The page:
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Family law judgments

Every Issue

Cite as: March 2011 85(3) LIJ, p.58

Children
Child refusing to see father

In Tambe & Rangan [2010] FMCAfam 1092, where an 8-year-old child was refusing to spend time with the father as previously ordered, Monahan FM agreed with the family consultant’s recommendation that reportable child-inclusive family therapy occur before the making of a final decision.

Children
Dispute as to choice of school

In Dreyfus & Kearney [2010] FamCA 1054 a dispute as to choice of school was resolved by Ryan J who required the child to be enrolled in the school chosen by the child from two schools the mother allowed him to choose from. Relevant were the mother’s payment of all school fees, the father’s failure to pay child support or school fees and the likelihood of future default. In Whitton and Anor (No 2) [2010] Fam CA 1119 Austin J ordered that the children attend the same school, near the home of the paternal grandmother who had been granted equal shared parental responsibility. Austin J held that the children’s best interests were the paramount consideration, not the mother’s freedom to enrol the children near to where she might decide to live.

Children
Overseas holiday

In Sefu & Gyasi [2010] FMCAfam 1004 Scarlett FM declined the father leave to holiday overseas for four weeks in the Christmas vacation with his son. Relevant were that the destination was not a Hague Convention country, the inadequacy of the proposed security ($5000) and that “the proposed trip . . . seem[ed] to be more in line with the wishes of the father than the needs of the child”. In Cadena & Beltran [2010] FMCAfam 1165 the mother proposed a $20,000 security for her travel with a child to a Convention country but Halligan FM granted the father’s application for a $200,000 security, to be reduced to $50,000 on Australian recognition of the mother’s qualifications and her permanent Australian residency.

Children
Parenting plan inadmissible

In Roux & Herman [2010] FMCAfam 1369 Riethmuller FM held that s10J as to communications in family dispute resolution (FDR) being inadmissible did not extend to an agreement reached at the end of that process. Riethmuller FM held, however, that the father’s allegation that he was exhausted after four hours of FDR and had been coerced into signing was prima facie evidence of disqualifying factors under s63C(1A), which could not be tested as to the surrounding circumstances of the agreement given the operation of s10J.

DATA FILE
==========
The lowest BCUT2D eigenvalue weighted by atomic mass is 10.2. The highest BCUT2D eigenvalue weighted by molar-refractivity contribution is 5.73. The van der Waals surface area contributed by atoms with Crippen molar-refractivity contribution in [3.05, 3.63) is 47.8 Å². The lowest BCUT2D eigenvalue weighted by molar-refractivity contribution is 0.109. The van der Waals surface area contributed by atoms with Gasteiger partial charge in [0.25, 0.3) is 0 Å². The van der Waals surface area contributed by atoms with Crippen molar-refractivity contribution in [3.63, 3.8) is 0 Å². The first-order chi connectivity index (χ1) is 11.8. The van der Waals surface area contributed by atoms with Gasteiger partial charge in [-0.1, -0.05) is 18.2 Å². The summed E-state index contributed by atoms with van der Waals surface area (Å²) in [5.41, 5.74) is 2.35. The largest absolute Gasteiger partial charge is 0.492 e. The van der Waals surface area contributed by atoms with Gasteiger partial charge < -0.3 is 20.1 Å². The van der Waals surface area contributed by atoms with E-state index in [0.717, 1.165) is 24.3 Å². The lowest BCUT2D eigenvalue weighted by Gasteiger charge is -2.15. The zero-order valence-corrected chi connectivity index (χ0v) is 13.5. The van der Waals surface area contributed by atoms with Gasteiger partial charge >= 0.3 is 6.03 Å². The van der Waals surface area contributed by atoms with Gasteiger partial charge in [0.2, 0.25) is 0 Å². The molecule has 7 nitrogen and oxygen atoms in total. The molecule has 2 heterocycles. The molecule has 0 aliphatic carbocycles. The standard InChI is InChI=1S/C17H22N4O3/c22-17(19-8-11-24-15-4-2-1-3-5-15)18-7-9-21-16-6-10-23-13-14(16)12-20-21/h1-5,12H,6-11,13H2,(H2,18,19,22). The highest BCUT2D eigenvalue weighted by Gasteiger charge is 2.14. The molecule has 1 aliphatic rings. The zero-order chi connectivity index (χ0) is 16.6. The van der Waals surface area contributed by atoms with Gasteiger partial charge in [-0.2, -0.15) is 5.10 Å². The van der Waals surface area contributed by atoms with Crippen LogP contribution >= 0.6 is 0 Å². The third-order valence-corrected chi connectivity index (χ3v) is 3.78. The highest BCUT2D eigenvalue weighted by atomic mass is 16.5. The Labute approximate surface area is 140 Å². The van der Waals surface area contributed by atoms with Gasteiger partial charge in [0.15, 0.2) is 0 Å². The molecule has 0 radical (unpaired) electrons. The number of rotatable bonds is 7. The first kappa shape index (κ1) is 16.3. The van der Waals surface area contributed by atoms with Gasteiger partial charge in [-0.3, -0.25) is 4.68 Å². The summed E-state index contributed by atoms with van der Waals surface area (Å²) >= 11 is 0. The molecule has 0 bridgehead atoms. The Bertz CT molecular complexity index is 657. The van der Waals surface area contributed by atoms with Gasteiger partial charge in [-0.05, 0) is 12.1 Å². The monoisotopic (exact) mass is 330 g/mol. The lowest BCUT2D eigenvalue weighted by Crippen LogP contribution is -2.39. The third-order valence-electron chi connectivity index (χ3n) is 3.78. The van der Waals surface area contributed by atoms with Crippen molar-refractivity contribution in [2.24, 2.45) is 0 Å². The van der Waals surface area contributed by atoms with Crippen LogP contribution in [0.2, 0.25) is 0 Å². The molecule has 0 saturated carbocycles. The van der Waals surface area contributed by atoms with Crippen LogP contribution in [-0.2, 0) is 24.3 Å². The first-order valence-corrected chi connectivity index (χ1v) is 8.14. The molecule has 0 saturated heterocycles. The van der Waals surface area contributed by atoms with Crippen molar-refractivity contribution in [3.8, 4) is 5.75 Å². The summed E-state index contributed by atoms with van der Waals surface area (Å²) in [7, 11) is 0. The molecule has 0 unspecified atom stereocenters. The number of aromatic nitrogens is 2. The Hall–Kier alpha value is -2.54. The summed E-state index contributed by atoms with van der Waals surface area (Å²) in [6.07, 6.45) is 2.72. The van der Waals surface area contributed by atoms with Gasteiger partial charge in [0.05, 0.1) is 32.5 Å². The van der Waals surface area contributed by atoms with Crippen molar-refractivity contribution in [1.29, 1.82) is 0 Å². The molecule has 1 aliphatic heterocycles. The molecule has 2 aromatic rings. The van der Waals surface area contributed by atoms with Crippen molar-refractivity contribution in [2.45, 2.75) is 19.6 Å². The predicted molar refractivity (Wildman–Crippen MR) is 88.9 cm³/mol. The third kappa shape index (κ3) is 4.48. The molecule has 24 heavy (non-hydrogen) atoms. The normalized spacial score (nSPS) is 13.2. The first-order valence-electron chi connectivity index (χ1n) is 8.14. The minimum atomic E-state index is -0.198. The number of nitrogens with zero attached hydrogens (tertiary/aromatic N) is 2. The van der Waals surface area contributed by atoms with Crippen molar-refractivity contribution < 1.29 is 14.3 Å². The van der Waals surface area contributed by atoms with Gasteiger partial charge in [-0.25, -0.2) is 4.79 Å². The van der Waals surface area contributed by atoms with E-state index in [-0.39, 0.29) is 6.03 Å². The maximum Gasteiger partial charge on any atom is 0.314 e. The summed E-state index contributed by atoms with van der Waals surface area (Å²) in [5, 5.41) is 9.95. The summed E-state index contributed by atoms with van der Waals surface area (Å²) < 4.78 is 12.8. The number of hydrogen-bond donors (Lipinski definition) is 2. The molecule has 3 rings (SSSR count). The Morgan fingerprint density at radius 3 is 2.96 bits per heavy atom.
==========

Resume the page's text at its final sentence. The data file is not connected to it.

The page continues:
Children
Party declared a vexatious litigant

In Handley & Dantes [2010] FamCA 1076 Barry J declared the father to be a vexatious litigant under s118, restraining him from filing any child-related application except by leave. The mother was awarded costs.

Children
UK relocation allowed – sole responsibility so s65DAA not triggered

In Bryce & Bonig [2010] FamCA 999 (10 November 2010) Dawe J allowed the mother to relocate from Darwin to the UK with children aged 10 and 12 on terms that included the payment of $30,000 as a security deposit. Applying MRR v GR [2010] HCA 4 Dawe J held at [174] that the presumption of equal shared parental responsibility was rebutted, not being in the best interests of the children “primarily because of the ongoing conflict . . . and the difficulties in communication” and that s65DAA (as to equal or substantial and significant time) did not therefore apply. Dawe J at [71] noted the Full Court as saying in MRR v GR that when s65DAA was not triggered, “the only requirement would be to make a parenting order which was in the best interests of the child having regard to matters in s60CC”. On reviewing those matters, Dawe J said at [140]: “The evidence establishes that the children will be able to maintain meaningful relationships with both of their parents, even if the mother and children move to the United Kingdom”.